The 3rd Case. A 57-year-old female patient arrived at the service referring abdominal pain and jaundice three months before and a gradual weight loss starting 6 months ago (total of 12 kg). The patient also referred asthenia, tiredness, and night fever, making it hard for her to perform daily chores 3 months before the admission.
At physical examination the patient was pale (2+/4+) and showed no signs of jaundice. Abdominal ultrasound showed a heterogeneous mass of 6.4 cm × 5.8 cm, close to the head of the pancreas; as well as thickening of the intra and extra-hepatic biliary tract, consistent with inflammation. A CT with intravenous contrast was performed, showing enlargement of periaortic lymph nodes near the hepatic hilum, with some as large as 2 cm. An abdominal MRI showed enlarged lymph nodes at the hepatic hilum, the hepatic gastric ligament, portocaval space, peripancreatic and interaortocaval regions, measuring up to 2.8 cm, leading to a main hypothesis of lymphoproliferative disease.
At EUS, the same enlarged lymph nodes were shown and EUS-guided fine needle aspiration (EUS-FNA biopsy) of the hepatic hilum was chosen for sampling with a 22-gauge needle. Histological analysis of the obtained samples showed necrotic tissue accompanied by round blast-like structures of multiple sizes and favoring fungal infection. Grocott stain confirmed the presence of fungi with morphological features consistent with Paracoccidioides brasiliensis (Figures 1(e) and 1(f)).
EUS allied to fine needle biopsy is an important tool in determining diagnoses of enlarged lymph nodes, as pictured in the three cases presented here. Using a minimally invasive method, it yielded sufficient tissue for morphological analysis, and subsequent ancillary studies, confirming the diagnosis of infectious diseases in cases otherwise seen as malignant, which prompted immediate therapy with very good outcomes in all cases. Although two of these cases have already been separately illustrative of paracoccidioidomicosis diagnosis by EUS-FNA [5, 6], this is the first complete global report with discussion of the clinical, radiological and pathological findings of this fungal infection diagnosed by such a minimally invasive method, highlighting that the presence of necrosis may indicate an infectious and not a neoplastic process, especially in countries where these diseases are endemic. Before the advent of EUS, diagnoses of abdominal TB or other infectious diseases were traditionally made by percutaneous US/CT-guided FNA, but complications as hematuria, pancreatitis and pneumothorax or exploratory laparotomy were regularly reported [3, 5, 6]. The lower rate of complication in the EUS-FNA methodology compared to the percutaneous method, allied to direct visualization of the left adrenal gland makes the task of performing the procedure simple, quick, safe and easy access. It is also of particular value in patients with infectious diseases, where the critical clinical status usually precludes the use of more aggressive approaches for obtaining proper diagnostic tissue, such as laparoscopies or laparotomies .
The three cases reported here are also of clinical interest due to their unusual clinical presentation. Although paracoccidioidomycosis and tuberculosis are endemic in our country, they are often diagnosed due to oral or pulmonary manifestations, such as persistent cough with characteristic radiographic findings. These three cases, however, had various atypical symptoms and infectious diseases were not the primary differential diagnosis. Intra-abdominal nodes enlargement in all three cases was considered to be caused by proliferative/neoplastic disorders, such as lymphomas or metastases to lymph nodes. Using a minimally invasive procedure such as EUS-FNA, we were able to rule out malignancy and achieve histological diagnosis and start therapy immediately.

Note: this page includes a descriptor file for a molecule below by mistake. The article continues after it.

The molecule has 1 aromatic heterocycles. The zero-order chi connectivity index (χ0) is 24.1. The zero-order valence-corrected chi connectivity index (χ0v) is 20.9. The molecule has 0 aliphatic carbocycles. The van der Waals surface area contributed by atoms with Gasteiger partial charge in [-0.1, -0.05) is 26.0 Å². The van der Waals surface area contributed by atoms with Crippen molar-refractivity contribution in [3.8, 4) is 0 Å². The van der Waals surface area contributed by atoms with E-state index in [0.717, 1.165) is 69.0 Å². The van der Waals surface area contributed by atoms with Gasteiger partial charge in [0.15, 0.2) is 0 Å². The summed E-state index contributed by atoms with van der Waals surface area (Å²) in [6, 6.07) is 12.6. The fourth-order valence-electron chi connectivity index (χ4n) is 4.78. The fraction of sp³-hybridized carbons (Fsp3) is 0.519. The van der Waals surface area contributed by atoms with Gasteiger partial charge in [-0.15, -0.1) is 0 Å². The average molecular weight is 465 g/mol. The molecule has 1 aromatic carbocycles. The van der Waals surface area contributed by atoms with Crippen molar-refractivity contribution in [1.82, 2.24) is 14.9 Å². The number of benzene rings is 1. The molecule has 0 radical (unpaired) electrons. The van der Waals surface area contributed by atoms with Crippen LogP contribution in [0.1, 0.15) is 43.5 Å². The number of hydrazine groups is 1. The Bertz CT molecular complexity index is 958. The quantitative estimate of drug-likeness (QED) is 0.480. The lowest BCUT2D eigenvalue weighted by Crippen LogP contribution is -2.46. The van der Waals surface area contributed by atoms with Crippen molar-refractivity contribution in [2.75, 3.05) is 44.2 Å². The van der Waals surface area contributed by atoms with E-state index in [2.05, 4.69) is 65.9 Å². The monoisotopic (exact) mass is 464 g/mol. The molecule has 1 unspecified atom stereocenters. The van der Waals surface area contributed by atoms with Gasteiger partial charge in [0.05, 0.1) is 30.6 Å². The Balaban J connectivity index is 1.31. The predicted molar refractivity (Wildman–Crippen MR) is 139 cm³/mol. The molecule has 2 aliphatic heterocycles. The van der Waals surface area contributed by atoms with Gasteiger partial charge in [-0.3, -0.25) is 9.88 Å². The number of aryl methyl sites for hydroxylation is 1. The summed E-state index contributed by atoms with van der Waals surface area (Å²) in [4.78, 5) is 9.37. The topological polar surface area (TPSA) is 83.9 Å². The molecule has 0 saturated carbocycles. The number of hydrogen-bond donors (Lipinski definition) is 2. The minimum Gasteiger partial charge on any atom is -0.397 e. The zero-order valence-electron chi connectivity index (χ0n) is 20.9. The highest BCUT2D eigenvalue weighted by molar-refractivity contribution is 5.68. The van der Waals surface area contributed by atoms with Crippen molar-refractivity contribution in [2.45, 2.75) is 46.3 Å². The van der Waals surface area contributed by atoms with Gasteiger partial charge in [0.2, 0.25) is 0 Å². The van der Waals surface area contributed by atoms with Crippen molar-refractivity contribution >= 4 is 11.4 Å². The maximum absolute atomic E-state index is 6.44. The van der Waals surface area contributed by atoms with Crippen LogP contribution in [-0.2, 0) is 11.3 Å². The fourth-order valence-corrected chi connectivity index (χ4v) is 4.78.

In paracoccidioidomycosis, a systemic disease with an endemic profile, intra-abdominal sites can be involved due to lymphatic and blood dissemination of the fungi, such as lymph nodes and the adrenal gland, compromised in 85%–90% of the autopsied cases .
Tuberculosis, on the other hand, may involve the abdomen primarily from the reactivation of a dormant focus or secondarily, when infections spread via swallowed sputum, unpasteurized milk, blood, or from an infected neighboring organ. Abdominal tuberculosis commonly affects the liver, spleen, and the ileocecal region. Pancreatic and/or peripancreatic involvement of tuberculosis, as seen in our case, is very rare, even in areas where the disease is endemic [7, 9]. The cases presented here corroborate, therefore, to the idea that infectious diseases should always be considered as a differential diagnosis for tumors located in the abdomen, especially in tropical countries.
Minimally invasive procedures capable of achieving precise diagnosis with the least possible rate of complications have an important role in current modern medicine. A wide use of cytology allied to EUS, as presented here, can aid usually critically ill patients by installing early proper therapy, without the need for aggressive interventions.
Conflict of Interests
The authors have no financial or personal relationships with other people or organizations that could inappropriately influence this work.
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Copyright © 2013 Mauro Ajaj Saieg et al. This is an open access article distributed under the Creative Commons Attribution License, which permits unrestricted use, distribution, and reproduction in any medium, provided the original work is properly cited.